The fourth point is that Bitcoin really shows and teaches you how to save and how to invest. You can go around the corner and buy coffee with bitcoin, but at the same time you can save that $5 to $10 because you’re thinking, “Oh my God, this thing [bitcoin] is going to go up [in value].” You’re forced to save in a way and it’s teaching people to do that. So there are a lot of advantages. Bitcoin is going to change society, I’m absolutely convinced."
What is your message to Latinas in Bitcoin as they start on their journeys?
Definitely to get educated. We’re seeing what’s happening with academia, the status quo is changing. Meaning that perhaps now you don’t really need to do the four years to get your bachelor’s degree because you can do it online through any institution. There are so many platforms that can help you get hired and start making a lot of money as a programmer or developer. What I would say to women is to definitely get educated. It doesn’t matter if they do it online because they want to save money and don’t want to go to a four-year college. Just get educated on the careers of the future because that’s what’s going to help them have a bigger, more powerful future.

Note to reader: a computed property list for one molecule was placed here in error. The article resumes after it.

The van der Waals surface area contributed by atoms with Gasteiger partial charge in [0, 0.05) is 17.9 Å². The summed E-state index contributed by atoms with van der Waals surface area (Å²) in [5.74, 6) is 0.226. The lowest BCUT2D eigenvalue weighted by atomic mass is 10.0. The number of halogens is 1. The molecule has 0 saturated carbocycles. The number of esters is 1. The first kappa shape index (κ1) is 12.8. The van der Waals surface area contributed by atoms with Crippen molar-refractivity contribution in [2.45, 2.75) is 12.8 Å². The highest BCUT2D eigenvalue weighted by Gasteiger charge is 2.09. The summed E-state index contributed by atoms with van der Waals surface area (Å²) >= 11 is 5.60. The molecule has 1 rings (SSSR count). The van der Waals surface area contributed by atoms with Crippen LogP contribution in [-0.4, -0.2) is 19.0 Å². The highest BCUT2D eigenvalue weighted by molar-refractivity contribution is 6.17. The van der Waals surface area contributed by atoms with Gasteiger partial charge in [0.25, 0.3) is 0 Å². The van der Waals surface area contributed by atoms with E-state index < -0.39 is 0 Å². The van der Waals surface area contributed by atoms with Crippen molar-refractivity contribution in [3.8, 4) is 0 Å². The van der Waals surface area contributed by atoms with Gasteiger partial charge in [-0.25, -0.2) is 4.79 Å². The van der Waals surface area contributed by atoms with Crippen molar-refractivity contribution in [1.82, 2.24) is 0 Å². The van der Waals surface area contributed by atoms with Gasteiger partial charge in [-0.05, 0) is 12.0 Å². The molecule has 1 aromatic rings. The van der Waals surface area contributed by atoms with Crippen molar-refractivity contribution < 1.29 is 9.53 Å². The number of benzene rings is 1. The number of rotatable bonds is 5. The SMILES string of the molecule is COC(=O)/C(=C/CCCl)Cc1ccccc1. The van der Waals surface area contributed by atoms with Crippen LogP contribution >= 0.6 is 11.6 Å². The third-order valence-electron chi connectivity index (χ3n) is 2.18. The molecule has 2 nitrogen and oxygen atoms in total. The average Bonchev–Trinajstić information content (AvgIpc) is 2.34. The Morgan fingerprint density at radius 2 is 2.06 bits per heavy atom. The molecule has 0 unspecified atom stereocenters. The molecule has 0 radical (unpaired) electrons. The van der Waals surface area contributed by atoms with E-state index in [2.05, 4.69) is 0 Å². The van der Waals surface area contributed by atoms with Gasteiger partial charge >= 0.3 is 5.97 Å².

How can social media play a role in educating women on Bitcoin?
I’m pretty vocal on social media, and I really think that more women should do that as well. The more women start talking about Bitcoin on social media, then they’re going to have more followers because women are going to be intrigued about the fact that these women are talking about Bitcoin. And then it’s going to be a chain reaction, a domino effect, more and more women will join. Even if it’s just virtual, at least they’re going to get educated because they’re going to start watching videos and reading comments and putting two and two together. I really think that social media gives us an incredible platform to amplify these messages and all women should do it.